As was the case with the demonstration by Copts to demand a secular Egyptian government the other day, coverage of this story in the Western media has been minimal, despite thousands of Copts’ protesting in the aftermath of this murder.
“Coptic Christian priest killed in Egypt, setting off new protests by religious minority,” from the Associated Press, February 23:
ASSIUT, Egypt – A Coptic Christian priest has been killed in southern Egypt, triggering street demonstrations by several thousand Christians.
Other reports indicate that the priest’s safe was opened and property stolen, with police seemingly eager to settle for robbery as a motive. But one other article also notes that neighbors heard the assailants “chanting Islamic slogans.”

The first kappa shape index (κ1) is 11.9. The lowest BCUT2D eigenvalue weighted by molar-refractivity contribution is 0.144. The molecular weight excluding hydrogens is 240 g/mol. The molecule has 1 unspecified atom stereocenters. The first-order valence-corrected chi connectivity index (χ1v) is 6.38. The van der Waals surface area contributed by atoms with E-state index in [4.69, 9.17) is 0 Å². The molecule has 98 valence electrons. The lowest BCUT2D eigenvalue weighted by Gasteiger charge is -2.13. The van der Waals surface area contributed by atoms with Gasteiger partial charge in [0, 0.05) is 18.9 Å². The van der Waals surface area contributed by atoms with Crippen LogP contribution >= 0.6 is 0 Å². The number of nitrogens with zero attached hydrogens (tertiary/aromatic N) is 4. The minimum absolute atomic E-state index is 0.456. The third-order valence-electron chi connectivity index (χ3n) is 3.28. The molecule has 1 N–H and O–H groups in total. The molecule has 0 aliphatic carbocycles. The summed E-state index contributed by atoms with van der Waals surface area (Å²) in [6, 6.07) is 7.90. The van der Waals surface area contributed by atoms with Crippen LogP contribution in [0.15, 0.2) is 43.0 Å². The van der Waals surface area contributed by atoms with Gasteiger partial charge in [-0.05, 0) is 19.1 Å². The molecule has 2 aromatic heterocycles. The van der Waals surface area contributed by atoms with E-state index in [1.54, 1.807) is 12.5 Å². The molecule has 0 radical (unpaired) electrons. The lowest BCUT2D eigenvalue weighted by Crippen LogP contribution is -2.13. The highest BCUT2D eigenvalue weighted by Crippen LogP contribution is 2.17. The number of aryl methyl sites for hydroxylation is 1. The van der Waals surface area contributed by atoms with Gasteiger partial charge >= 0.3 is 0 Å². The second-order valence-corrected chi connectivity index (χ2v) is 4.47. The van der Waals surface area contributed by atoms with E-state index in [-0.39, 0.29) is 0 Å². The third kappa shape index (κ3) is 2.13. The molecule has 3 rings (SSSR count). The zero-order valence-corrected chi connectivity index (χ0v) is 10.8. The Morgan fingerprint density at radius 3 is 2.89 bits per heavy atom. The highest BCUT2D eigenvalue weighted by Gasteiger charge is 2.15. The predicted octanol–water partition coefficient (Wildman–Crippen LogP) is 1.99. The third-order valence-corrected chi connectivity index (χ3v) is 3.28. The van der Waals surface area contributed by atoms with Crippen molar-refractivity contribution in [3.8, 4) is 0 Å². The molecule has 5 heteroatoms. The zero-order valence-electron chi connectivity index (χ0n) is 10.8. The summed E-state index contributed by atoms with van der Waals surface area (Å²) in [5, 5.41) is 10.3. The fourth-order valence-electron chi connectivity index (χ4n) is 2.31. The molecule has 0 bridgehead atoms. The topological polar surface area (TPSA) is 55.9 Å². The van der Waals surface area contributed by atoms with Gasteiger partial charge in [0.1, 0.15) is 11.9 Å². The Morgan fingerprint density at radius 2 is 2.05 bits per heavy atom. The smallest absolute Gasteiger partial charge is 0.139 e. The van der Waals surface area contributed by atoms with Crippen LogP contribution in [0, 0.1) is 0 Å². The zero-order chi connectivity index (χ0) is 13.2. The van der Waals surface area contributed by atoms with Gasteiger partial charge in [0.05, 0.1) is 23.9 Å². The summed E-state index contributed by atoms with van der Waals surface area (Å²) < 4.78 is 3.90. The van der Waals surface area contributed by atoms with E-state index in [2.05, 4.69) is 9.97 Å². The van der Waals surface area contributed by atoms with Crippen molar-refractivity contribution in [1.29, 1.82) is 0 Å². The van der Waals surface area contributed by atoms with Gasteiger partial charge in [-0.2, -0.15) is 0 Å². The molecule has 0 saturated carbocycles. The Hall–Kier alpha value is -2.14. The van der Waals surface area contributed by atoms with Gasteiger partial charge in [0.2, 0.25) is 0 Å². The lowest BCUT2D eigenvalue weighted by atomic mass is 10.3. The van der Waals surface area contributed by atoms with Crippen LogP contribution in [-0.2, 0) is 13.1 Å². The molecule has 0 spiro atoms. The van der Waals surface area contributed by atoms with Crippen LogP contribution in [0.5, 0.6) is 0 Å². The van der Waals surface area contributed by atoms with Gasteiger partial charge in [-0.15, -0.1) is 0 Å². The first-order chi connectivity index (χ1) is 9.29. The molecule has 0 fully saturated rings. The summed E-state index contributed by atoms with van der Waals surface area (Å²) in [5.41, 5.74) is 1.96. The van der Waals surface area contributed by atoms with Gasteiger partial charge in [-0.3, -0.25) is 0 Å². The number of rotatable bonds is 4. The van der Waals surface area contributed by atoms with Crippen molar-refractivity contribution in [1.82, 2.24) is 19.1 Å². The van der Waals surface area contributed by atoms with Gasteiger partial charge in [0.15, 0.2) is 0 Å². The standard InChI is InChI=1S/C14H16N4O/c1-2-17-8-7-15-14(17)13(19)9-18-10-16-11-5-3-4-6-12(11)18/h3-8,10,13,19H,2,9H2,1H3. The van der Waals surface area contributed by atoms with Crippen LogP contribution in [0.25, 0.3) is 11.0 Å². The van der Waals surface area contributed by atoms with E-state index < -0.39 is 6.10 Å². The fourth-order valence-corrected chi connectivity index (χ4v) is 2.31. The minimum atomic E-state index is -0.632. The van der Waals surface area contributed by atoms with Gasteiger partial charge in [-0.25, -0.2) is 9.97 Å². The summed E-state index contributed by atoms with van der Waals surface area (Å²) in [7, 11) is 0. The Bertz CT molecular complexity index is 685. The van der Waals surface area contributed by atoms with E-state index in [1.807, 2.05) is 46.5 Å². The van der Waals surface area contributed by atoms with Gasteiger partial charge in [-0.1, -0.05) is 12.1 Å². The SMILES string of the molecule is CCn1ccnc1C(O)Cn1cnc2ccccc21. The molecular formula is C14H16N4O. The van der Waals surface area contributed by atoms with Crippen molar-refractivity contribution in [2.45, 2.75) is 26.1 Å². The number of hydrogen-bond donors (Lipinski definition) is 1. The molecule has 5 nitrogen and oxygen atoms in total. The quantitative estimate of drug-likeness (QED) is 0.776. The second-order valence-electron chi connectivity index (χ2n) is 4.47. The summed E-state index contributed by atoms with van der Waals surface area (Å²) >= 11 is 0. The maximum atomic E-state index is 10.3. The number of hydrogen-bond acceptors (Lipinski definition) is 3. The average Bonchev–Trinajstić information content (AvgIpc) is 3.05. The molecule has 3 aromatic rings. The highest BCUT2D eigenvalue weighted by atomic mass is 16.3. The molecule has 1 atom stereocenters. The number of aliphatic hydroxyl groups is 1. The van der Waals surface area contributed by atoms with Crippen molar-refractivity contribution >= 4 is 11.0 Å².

The priest was found dead in his home. A fellow clergyman, Danoub Thabet, says his body had several stab wounds. He says neighbours reported seeing several masked men leaving the apartment and shouting “Allahu akbar,” or “God is great,” suggesting the killing was motivated by the divide between Egypt’s Muslims and its minority Coptic community.
No, really? Of course, we get no hint of what’s behind that “divide.” Murdering priests certainly also tends to be “divisive.”
About 3,000 protesters scuffled with Muslim shop owners Tuesday night and smashed the windows of a police car in the city, Assiut.